Active Imagination: a tool of your very own.

Active Imagination is a powerful tool to explore the subconscious forces within us and to unlock what is hidden there for use in our work. I first learned about Active Imagination in the ’80s when I read Robert Johnson’s Inner Work.


In the book, he teaches us how to mine the powers of dream life and to activate these forces into waking life. He also teaches Active Imagination: a process of conscious engagement with the mythic and subconscious forces within us. These forces contain important guidance not often available by other means. We can call on these forces when we’re blocked in life or blocked in story. In the thirty years that I’ve been using Active Imagination, I’ve yet to leave a session with my challenge or question unaddressed or unanswered. Johnson’s book (and others) is widely available. Read it. Read on for a taste of how this i this technique might serve you.

To clarify, dreams are not the same as Active Imagination. We dream when we are asleep/unconscious and passive. We actively use Active Imagination while awake/conscious. Active Imagination invites us to participate actively in an imaginative state that is neither conscious or unconscious. It is a plane where these terrains come together. 

The technique invites us to engage in a dialogue with feelings or forces and then to do something about what we learn there. Active Imagination provokes real experiences. These experience result from real feelings in the imaginative realm. The focus is on asking and then listening and replying respectfully. 

The technique has a couple of parts: The Dialogue and The Ritual.

The Dialogue:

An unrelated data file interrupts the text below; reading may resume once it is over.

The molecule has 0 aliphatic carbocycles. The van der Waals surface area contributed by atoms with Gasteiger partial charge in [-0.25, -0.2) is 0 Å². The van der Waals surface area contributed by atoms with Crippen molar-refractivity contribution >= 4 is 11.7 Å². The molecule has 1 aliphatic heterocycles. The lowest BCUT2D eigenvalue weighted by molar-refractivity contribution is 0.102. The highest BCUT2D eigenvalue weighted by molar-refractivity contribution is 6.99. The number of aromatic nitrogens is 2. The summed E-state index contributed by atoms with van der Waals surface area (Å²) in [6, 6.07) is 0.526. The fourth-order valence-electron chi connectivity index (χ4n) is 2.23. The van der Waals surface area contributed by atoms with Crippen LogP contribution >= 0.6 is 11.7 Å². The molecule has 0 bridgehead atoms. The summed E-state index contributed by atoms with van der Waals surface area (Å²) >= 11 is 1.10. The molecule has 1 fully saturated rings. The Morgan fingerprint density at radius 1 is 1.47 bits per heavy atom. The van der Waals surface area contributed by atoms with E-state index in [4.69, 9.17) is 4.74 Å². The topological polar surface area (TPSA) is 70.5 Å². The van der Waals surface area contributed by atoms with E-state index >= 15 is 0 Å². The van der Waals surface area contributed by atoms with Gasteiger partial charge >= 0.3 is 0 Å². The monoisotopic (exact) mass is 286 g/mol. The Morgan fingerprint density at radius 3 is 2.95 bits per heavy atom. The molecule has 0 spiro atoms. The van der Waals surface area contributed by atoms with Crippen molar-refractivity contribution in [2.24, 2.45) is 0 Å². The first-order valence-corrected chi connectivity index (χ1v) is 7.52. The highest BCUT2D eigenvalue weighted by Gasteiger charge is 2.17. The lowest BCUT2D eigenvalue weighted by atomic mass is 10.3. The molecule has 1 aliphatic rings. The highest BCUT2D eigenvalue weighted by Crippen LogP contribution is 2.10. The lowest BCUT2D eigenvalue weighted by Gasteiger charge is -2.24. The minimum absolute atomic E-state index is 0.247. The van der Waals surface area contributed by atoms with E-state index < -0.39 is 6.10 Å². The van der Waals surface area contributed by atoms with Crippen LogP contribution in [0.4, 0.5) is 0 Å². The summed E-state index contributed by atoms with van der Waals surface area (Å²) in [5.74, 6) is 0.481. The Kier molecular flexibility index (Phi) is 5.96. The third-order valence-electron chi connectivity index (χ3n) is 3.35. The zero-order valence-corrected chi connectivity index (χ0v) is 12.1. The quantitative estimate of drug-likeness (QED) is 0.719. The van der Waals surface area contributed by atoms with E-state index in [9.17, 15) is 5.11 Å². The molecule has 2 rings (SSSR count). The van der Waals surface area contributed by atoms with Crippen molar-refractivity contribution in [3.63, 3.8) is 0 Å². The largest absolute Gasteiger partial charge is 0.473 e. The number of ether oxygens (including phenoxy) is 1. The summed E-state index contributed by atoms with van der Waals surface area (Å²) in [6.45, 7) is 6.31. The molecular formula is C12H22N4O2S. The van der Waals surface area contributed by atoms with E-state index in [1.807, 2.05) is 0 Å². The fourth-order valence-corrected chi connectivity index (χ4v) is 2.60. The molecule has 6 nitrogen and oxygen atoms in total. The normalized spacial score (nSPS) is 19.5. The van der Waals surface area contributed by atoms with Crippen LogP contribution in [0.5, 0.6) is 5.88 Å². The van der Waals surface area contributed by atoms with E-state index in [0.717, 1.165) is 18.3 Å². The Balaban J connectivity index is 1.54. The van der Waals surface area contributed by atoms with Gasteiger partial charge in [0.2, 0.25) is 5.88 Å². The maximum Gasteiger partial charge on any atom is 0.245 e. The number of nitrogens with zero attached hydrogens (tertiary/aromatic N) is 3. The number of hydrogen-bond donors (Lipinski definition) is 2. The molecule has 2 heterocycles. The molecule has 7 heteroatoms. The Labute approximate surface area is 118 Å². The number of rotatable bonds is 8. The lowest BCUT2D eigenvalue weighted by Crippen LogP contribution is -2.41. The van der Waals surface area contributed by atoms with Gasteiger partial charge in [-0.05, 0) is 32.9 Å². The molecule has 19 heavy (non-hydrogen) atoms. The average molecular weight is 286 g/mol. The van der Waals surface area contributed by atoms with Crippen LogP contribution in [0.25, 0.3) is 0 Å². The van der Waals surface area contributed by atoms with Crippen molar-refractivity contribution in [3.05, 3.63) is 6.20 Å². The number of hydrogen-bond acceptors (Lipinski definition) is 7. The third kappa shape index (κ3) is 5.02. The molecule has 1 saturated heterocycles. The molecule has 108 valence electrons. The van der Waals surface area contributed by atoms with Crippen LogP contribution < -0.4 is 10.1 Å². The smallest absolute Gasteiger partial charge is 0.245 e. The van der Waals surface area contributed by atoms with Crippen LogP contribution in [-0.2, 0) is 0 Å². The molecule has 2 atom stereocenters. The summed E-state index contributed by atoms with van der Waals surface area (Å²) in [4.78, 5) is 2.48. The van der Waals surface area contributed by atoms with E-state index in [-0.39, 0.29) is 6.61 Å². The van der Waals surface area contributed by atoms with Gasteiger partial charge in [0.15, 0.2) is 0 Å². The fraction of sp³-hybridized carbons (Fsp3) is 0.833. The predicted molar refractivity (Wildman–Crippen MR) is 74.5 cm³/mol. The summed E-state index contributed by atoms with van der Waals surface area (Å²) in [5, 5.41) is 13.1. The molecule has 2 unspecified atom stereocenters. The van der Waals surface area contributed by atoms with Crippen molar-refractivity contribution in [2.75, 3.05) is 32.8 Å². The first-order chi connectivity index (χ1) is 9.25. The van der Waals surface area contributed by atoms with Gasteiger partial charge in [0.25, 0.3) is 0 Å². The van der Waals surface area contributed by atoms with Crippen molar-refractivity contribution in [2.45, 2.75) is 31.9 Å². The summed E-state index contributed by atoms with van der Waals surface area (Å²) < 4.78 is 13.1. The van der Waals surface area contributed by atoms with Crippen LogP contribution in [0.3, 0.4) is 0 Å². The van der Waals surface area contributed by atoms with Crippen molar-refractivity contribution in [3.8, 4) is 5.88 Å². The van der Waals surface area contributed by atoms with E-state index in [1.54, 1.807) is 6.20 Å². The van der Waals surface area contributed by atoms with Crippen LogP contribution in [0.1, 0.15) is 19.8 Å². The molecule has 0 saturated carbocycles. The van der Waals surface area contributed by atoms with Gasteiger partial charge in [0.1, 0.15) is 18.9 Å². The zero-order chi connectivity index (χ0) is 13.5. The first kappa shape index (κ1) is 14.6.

1. Get in touch with the feeling or force. Feel it or imagine feeling it. Personify the unseen content of the subconscious. This could be a feeling you have (e.g. worry) or the force that informs a story person/character. No need to dress it up. There is no audience. This is private between you and your unconscious.
  2. Ask: Where is the feeling? Who is obsessed? Who is the one inside me that feels this way? What is its image? What does s/he look like?
  3. Be curious. Focus on listening and replying in full participation. Note: You bring the ethical. Follow where the person/image takes you only if it feels right/ethical to do so.  If you don’t want to, you get to say so. You bring the human choice.
  4. Take notes. There is no set amount of time to engage. Follow your gut. 

The Ritual

Ritual integrates what you’ve learned into waking life (i.e. writing). 

  1. Ask your image how you might integrate what you’ve learned into your work. Note: If you think you’re faking it — you’re not. 
  2. Pay attention to the objects, smells, feelings, sounds, heights/widths (dimensions), materials, sensations, etc. that emerge directly or are provoked in the session. If you’ve worked with me before, you likely have heard of and engaged with ‘traces’. These are great tools with which to integrate what we learn in Active Imagination sessions. 

For instance, if a character is worried but you haven’t quite solved how to craft that I might do an Active Imagination session. Out of that I take nails tapping on a counter, a whacking cable on a flag pole, the key my character can’t find, etc. From this will come the rhythm, words and state of ‘worry’. You might be surprised at the originality that will emerge.

Try this: After a session, you might look for places where a story person in your work might be faced with the content and sensual qualities of your session. The content could be a part of present circumstances, a part of setting, a word, a habit, a  gesture — how you use what you learn is wide open. 

 You’ll discover how to craft it on the page and your reader will feel it. Report back.

If you’d like to enrol in a workshop, check out the WCTO page.